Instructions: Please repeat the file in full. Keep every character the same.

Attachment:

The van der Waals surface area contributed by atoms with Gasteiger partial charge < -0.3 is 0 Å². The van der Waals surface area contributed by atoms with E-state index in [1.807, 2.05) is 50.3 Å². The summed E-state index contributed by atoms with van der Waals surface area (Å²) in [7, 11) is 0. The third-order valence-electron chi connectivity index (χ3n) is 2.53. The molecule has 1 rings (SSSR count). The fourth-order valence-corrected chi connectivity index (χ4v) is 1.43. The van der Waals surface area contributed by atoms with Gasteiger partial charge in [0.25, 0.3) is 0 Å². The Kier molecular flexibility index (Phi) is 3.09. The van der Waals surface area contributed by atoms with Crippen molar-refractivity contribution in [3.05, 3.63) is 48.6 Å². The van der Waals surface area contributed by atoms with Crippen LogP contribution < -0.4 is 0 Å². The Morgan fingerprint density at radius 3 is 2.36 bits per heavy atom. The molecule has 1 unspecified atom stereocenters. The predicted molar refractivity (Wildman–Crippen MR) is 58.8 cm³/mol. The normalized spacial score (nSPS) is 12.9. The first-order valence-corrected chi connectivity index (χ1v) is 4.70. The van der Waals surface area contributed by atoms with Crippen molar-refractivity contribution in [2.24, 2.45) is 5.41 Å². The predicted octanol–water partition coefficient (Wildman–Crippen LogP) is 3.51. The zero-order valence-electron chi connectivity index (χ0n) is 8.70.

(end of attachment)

The van der Waals surface area contributed by atoms with Gasteiger partial charge < -0.3 is 0 Å². The van der Waals surface area contributed by atoms with E-state index in [1.807, 2.05) is 50.3 Å². The summed E-state index contributed by atoms with van der Waals surface area (Å²) in [7, 11) is 0. The third-order valence-electron chi connectivity index (χ3n) is 2.53. The molecule has 1 rings (SSSR count). The fourth-order valence-corrected chi connectivity index (χ4v) is 1.43. The van der Waals surface area contributed by atoms with Gasteiger partial charge in [0.25, 0.3) is 0 Å². The Kier molecular flexibility index (Phi) is 3.09. The van der Waals surface area contributed by atoms with Crippen molar-refractivity contribution in [3.05, 3.63) is 48.6 Å². The van der Waals surface area contributed by atoms with Crippen LogP contribution < -0.4 is 0 Å². The Morgan fingerprint density at radius 3 is 2.36 bits per heavy atom. The molecule has 1 unspecified atom stereocenters. The predicted molar refractivity (Wildman–Crippen MR) is 58.8 cm³/mol. The normalized spacial score (nSPS) is 12.9. The first-order valence-corrected chi connectivity index (χ1v) is 4.70. The van der Waals surface area contributed by atoms with Crippen molar-refractivity contribution in [2.24, 2.45) is 5.41 Å². The predicted octanol–water partition coefficient (Wildman–Crippen LogP) is 3.51. The zero-order valence-electron chi connectivity index (χ0n) is 8.70.